Significant changes in the hematological parameters also aid in the clinical diagnosis of typhoid fever. The hematological changes like anemia, lower hematocrit, leucopenia, mild thrombocytopenia and elevated erythrocyte sedimentation rate (ESR) have been reported to be linked with typhoid fever. [9,10] Whereas, hepatic dysfunction has been reported to be linked with Typhoid up to some extent with rare cases of impaired renal functions. [11]

Typhoid fever is cured by using appropriate antibiotics those shorten the duration of fever and bacterial shedding. However, resistance to available antibiotics is more common and increasing rapidly. For example, multiple drug resistance (MDR) to ampicillin, chloramphenicol and Trimethoprimsulfamethoxazole has been emerged in Asia and Africa that limits the use of these traditional drugs. [12] Ceftriaxone, Cefixime, Ofloxacin and new class of broad-spectrum antibiotics called azalides e.g. azithromycin, are found useful against MDR typhoid fever. [13,14] The combination of antibiotics is found to be significantly superior over the use of single antibiotic.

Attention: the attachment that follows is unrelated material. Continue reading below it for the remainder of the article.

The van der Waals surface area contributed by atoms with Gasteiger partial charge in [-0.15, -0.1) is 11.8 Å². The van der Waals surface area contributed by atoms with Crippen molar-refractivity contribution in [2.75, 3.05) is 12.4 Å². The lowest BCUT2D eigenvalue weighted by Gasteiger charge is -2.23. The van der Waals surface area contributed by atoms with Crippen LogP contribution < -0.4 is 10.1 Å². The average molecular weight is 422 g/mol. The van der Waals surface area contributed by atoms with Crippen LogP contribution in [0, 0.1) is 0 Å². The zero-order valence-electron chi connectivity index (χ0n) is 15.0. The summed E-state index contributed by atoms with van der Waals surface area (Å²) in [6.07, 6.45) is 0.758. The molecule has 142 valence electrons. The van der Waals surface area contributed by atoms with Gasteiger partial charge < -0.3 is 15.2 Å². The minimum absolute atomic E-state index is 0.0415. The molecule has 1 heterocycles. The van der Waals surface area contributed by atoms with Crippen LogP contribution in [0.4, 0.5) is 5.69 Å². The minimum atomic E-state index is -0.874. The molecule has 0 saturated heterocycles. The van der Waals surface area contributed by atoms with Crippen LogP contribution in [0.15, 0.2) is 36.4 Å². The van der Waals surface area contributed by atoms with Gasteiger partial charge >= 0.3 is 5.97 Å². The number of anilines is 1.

A retrospective study has been conducted in eastern region of Uttar Pradesh, India to evaluate prevalence and seasonal dynamics of typhoid infection in reference to Widal antigen’s titre. In addition, alterations in hematological parameters were also emphasized with respect to sero-diagnosis of O and H antigens and combinatorial antibiotic therapy was used for treatment of typhoid in this region.

Materials and Methods

Study design and population